Business card contact info for grain marketing specialist kasey baker

As we approach the last days of summer and children head back to school, we get into the mindset of Fall Harvest. New Crop 2021 officially starts tomorrow, and the bids are reflecting that. Although I’m not quite ready for pumpkin spice everything, I am eager to see what this harvest will bring. The conversations most grain farmers are having with the dairy farmers currently revolves around chopping dates and tons to predict what their corn harvest is going to look like. What are your theories on the correlation? Let us know what you are seeing and hearing about predicted harvest dates and results. Here is what the traders are telling us.

From close last Friday 8/27, the corn futures are down almost 30c for fall delivery. The corn crop appears to look above average. There has been no change in the good-to-excellent rating for the prior week which is holding at 60%, almost in line with last year at 62%. Corn is progressing a little faster than last year at 91% dough, 59% dent, and 9% mature. We are still waiting to hear results from damages due to Hurricane Ida. The hopes were that the south was going to have early harvest corn to help bridge the gap from the 2020 to 2021 corn stocks.

We have also seen a drastic drop in the futures price of beans. The November board closed Friday at $13.33 and currently on Tuesday morning we are at $12.88. Beans are 56% good-to-excellent which is unchanged from last week but down 10% from 2020. Beans are also maturing faster than 2020, with 93% setting pods and 9% dropping leaves. China continues to make purchases for beans; however, bean exports are falling shorter than expected week-over-week.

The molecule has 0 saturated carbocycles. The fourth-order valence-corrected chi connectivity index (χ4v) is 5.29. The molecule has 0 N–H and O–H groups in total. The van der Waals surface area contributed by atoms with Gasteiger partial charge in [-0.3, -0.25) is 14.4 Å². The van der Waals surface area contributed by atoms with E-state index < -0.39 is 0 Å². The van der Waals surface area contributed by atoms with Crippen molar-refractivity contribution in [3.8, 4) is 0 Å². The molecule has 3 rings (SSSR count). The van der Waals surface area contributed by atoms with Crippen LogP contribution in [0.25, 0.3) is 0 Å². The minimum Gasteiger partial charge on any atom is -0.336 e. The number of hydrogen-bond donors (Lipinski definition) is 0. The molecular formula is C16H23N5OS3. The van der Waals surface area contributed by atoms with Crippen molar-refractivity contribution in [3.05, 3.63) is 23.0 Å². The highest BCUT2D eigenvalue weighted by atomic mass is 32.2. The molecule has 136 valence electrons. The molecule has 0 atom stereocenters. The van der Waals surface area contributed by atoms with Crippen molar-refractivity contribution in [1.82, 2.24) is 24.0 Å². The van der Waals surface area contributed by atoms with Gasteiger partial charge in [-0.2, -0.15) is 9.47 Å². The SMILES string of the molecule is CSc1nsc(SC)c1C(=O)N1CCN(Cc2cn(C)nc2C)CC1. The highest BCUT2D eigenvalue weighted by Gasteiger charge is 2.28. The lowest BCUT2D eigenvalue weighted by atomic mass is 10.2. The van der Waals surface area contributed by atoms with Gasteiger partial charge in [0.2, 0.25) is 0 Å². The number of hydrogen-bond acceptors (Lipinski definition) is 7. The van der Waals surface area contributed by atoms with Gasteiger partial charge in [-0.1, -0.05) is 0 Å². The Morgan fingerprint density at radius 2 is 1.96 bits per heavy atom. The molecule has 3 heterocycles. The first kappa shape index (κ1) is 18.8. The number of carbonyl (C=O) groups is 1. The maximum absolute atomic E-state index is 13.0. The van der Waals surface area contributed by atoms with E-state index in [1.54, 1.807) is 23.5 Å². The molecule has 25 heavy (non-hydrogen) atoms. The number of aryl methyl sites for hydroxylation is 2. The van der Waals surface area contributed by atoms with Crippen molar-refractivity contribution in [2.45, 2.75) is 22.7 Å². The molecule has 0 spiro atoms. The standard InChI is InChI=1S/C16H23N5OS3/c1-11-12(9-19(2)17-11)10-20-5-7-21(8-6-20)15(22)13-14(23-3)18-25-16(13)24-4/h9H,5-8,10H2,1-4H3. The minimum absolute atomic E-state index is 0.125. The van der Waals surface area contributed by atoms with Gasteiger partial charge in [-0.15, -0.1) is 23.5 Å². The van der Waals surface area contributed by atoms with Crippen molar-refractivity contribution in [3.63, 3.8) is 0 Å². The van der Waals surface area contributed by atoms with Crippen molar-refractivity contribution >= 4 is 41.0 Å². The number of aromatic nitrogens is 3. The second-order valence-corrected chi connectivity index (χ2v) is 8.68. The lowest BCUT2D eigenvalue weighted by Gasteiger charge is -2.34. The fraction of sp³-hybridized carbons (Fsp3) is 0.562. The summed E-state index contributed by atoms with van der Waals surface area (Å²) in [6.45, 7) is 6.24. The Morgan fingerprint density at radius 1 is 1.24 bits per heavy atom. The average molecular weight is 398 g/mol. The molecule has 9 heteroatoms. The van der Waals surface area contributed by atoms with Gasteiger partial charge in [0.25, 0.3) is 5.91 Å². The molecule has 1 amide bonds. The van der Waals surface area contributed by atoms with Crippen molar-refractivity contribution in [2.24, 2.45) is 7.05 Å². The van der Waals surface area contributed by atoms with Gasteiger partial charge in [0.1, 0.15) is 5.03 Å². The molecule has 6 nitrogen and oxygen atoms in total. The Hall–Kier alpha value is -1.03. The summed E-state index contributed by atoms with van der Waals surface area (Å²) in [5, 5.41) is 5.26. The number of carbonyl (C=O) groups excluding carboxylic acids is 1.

As markets are changing, farmers should still be focusing on the profit that is still available for ’20, ’21, and ’22 crops. Talk with your Grain Marketing Specialist to see about making sales and the options we have that could work for all sizes of operations.

Have a great day!

Kasey Baker

Business card contact info for grain sales leader Beth Helding

The transition from old crop to new crop is starting soon and the trade is reflecting a sooner than expected harvest. This week’s crop ratings reflected 41% corn dented vs. 22% last week and on the same pace as 41% last year. The US bean crop has 88% pods set compared to last week at 81% last year and ahead of the of 87% 5-year pace. Cash remains king and the local cash basis levels are reflecting immediate demand. The Sept/Dec corn spread has chopped around a bit recently and remains flat to start the week.

At the time of this writing, the grain markets are mixed with corn a .02-.03 higher and beans bull spreading with Sept beans up .08 and new crop Nov down .01. The bean spread is telling a big story on demand; however, we would recommend pricing out old crop beans sooner than later as commercials will be shifting over to new crop pricing and basis will be reflected off the new crop contracts soon with Sept. 1st right around the corner.

I wanted to take the opportunity to highlight our FOB program available to producers this fall. We know that everyone is feeling the staff shortage pinch this year, so if that’s you, please call your grain marketing specialist to arrange to have your grain picked up off the farm and hauled to an ALCIVIA location this fall – we are happy to help!

Beth Helding

There are a few management practices that can be evaluated for use in maximizing your fertilizer investment as it relates to soil analysis and yield.